Blue Apron to the Rescue

5 years ago by

Blue Apron to the Rescue

Ne pas dépenser des fortunes pour manger dehors à NY, c’est presque impossible. Moi, j’ai des sueurs froides à chaque fois que je regarde mon compte et que je vois des pages entières de restos. Bref, il fallait que je fasse quelque chose.

Je me suis demandé comment je pouvais passer plus de temps à faire à manger chez moi, et apprendre à réaliser des nouvelles recettes toutes simples. C’est là que je suis tombée sur Blue Apron. Vous en avez entendu parler ? C’est un service qui vous livre tous les ingrédients et les recettes pour trois repas par semaine (en quantité suffisante pour deux personnes). Ce qui veut dire 6 repas en tout si je ne cuisine que pour ma petite personne :) Cool, non ?

J’ai testé ma première recette hier soir : colin croustillant et nouilles soba au yuzu-shoya. C’était délicieux mais en plus maintenant, je peux refaire la recette autant de fois que je veux. YOUHOU ! Je crois que je vais continuer pendant quelques semaines jusqu’à ce que j’aie quelques recettes sous le coude.

Et vous, vous avez l’impression de trop dépenser en restos ?


Ajouter le votre
  • When I lived in NYC, I got slapped down for inviting people over for a dinner party because most didn’t have space to entertain or know-how to cook. Not that I had either, but I made do. I was informed that New Yorkers preferred going to restaurants. And, indeed, there were many restos that were delicious and inexpensive. Has that changed? If so, how depressing. It was one of the joys of life in NYC.

  • We were given a free trial of Blue Apron by a friend and I agree it’s much better than eating out or even ordering take-out. Probably healthier as well since you control the amount of salt and butter that goes into the meal.

    Living in the suburbs of Boston, we rarely eat out order takeout. And we make our own meals (and things like mayonnaise, granola, and bread) from scratch, but we don’t have full-time jobs and there are two of us! I would find cooking for myself difficult. In fact, if my husband didn’t do most of the meal prep, I’d probably starve to death. How does one decide what to eat every night when dining alone after a full day of work? Somehow I must have done it when my kids were young — neither of them is particularly malnourished and both are good cooks — but I think this is a great way to start, Elle. Keep us posted!

  • I probably do – it’s like a social activity haha. I currently live at home and am not motivated enough to cook. My boyfriend was the same way before he moved out. Now he cooks but because he has to.

  • I’ve always wanted to try blue apron!

  • Ai-Ch'ng 2 mai 2016, 10:17 / Répondre

    Not in New York, but way south of you in Perth, Western Australia, we have no decent, inexpensive restaurants – let alone an iceberg-tip’s worth of restaurants you have in your city. So, I cook at home every weeknight, and my husband cooks weekends.

    I love this service offered to you! As far as I know, we don’t have anything like this where we live. I’d definitely find cooking much easier if we do, than trying to think up something delicious and nutritious every single night, and during school holidays when our son is at home all day for almost two months at the end of the year, every single dinner plus lunch.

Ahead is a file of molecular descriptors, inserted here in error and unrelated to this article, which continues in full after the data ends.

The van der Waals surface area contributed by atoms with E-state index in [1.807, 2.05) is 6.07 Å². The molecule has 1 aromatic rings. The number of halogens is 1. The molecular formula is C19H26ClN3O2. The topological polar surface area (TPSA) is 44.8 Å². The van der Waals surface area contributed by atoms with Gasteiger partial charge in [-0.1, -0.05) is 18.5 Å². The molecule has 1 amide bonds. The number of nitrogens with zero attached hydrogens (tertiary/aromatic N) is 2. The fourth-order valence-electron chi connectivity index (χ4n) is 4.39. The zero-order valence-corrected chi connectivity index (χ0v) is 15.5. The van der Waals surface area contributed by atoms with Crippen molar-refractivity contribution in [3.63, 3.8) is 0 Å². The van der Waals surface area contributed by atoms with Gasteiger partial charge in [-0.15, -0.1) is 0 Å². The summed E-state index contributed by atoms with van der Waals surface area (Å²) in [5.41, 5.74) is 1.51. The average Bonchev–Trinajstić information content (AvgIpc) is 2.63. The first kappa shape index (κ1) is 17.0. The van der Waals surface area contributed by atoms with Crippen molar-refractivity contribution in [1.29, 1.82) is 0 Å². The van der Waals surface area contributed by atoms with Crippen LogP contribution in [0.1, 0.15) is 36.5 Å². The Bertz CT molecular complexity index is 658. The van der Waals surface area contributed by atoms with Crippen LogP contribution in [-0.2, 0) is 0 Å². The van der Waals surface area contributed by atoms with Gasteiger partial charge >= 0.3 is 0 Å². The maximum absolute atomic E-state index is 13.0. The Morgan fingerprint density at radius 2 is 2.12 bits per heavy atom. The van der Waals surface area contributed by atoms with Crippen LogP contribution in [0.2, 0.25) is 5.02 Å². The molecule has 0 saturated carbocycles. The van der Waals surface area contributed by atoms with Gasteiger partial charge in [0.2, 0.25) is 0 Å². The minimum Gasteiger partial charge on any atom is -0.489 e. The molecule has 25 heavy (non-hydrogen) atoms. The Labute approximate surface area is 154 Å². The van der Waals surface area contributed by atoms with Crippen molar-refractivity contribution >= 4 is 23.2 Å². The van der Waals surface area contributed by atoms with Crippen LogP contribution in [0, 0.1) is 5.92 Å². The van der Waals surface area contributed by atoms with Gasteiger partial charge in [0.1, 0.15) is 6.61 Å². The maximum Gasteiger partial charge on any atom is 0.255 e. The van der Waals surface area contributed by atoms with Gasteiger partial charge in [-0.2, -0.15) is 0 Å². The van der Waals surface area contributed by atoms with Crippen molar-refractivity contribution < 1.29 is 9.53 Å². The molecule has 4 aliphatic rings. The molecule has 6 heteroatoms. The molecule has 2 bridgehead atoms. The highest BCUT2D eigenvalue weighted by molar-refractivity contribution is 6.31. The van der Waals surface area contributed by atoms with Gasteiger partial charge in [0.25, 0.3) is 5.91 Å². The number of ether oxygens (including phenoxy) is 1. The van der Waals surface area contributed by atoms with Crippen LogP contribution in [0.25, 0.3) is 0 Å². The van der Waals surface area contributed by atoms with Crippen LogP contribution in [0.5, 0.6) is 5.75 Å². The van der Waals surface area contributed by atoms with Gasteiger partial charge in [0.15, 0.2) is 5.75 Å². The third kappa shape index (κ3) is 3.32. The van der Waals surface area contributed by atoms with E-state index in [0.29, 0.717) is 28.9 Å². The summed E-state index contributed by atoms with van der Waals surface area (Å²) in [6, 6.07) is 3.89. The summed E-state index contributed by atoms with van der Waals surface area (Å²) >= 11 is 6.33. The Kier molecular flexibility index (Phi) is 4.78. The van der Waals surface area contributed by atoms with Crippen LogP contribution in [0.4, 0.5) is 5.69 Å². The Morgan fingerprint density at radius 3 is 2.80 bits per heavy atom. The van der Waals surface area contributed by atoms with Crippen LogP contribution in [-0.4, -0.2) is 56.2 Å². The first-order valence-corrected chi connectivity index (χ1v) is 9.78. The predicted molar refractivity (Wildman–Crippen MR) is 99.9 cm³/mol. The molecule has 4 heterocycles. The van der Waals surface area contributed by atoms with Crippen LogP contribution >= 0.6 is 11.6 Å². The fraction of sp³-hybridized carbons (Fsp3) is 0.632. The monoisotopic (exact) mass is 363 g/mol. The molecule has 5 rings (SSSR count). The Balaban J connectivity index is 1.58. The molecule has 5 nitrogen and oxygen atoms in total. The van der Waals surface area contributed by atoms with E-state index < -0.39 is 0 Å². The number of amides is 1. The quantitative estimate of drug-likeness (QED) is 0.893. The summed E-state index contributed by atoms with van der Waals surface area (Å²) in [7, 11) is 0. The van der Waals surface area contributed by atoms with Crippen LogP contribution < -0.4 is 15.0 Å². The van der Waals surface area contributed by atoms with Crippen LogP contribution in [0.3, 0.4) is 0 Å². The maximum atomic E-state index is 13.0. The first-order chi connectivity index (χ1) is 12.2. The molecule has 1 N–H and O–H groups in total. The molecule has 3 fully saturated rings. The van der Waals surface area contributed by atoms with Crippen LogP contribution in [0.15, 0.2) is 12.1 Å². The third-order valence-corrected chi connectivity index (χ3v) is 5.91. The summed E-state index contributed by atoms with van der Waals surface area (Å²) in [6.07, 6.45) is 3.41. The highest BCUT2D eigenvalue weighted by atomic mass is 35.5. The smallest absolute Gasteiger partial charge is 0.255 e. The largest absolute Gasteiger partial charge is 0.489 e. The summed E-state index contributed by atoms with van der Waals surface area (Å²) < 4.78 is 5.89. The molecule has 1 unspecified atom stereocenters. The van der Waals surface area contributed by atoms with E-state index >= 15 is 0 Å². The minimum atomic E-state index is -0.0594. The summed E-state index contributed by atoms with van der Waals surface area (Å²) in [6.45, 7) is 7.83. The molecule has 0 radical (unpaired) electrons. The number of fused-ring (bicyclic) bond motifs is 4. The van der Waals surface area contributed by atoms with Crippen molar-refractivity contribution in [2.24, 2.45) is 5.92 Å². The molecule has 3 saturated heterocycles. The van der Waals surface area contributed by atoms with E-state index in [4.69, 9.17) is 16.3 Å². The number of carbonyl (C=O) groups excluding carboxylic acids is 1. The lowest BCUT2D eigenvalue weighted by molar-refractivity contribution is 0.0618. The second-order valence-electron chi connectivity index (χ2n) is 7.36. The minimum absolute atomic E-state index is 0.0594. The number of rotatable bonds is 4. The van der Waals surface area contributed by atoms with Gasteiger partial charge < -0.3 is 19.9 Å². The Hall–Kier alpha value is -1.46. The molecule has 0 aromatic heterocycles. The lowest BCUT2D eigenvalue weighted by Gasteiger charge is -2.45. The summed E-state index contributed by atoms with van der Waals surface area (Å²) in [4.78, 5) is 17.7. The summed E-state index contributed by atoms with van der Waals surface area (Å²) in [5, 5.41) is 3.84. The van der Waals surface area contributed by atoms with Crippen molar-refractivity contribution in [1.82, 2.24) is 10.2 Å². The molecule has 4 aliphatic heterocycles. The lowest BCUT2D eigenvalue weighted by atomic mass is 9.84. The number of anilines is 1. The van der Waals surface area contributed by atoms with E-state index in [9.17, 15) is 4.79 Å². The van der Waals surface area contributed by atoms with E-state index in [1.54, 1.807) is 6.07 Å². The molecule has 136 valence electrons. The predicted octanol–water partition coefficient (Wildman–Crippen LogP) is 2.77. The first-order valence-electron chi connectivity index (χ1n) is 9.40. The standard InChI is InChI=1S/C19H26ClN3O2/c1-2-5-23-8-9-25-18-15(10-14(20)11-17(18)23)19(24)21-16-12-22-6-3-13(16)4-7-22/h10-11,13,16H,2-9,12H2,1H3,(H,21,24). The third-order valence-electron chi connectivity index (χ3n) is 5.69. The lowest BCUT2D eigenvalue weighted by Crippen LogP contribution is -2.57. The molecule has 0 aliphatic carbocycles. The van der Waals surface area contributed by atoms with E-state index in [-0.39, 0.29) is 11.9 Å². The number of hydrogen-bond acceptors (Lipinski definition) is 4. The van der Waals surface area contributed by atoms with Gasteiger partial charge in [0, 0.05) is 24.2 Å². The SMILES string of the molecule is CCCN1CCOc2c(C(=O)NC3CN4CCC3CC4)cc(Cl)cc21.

Having a soon-to-be, seventeen-year-old son with a heavy homework load and long school days, cooling he largely at home saves us a tonne of money and has improved my husband’s and my health immensely.

    Like Judith Ross above, I’m not sure if I’d actually cook for myself if I lived alone (having another person whom i love, makes me want to cook more). I don’t love cooking, but I absolutely adore eating.

    As a single working woman in my twenties, I loved eating really well, out at restaurants with friends or alone.

    Having a family makes sense to cook well at home. However, the days when my son has been away at school camp and my husband away at work conferences, my eating style is like when I was single- it’s more about getting food groups into my body- get some protein in the forms of eggs, tofu, or cheese in; some rich omega source like an avocado; an apple or pear with cheese; whatever uncooked greens are feeling in our garden- usually rocket leaves, celery, carrots and cherry tomatoes from our garden; and always, a fresh baguette with olive oil for dinner, and loads of butter and sometimes homemade jam for lunch. I could eat variations of this for months, if I have to! And very, very occasionally have lunch on my own out (because I now prefer eating in the peaceful greenery of our garden at home), eating insanely rich food.

    I envy the people who are gastronomically creative, as I really believe good cooking is such a rare artistic talent that gives pleasure and sustenance immediately to the ones around us, and brings people together.

  • Nicole in LA 2 mai 2016, 11:01 / Répondre

    Plated is so much better, in terms of the recipes and ingredients. Think Whole Foods quality…versus Gristedes. Gross.

  • Actually I’m pretty good with eating out but I can imagine a place like NYC can gets super expensive, super fast. This idea sounds great! x

  • I have always wanted to try Blue Apron!


  • I don’t overspend on eating out. It’s expensive so I don’t go to eat out often. :)

    We had something like Blue Apron in our city. It was cool but then I started thinking that it’s still much cheaper to buy the ingredients myself and there are lots of things I want to try out making anyway.

    I can cook but I’m just too lazy. :)

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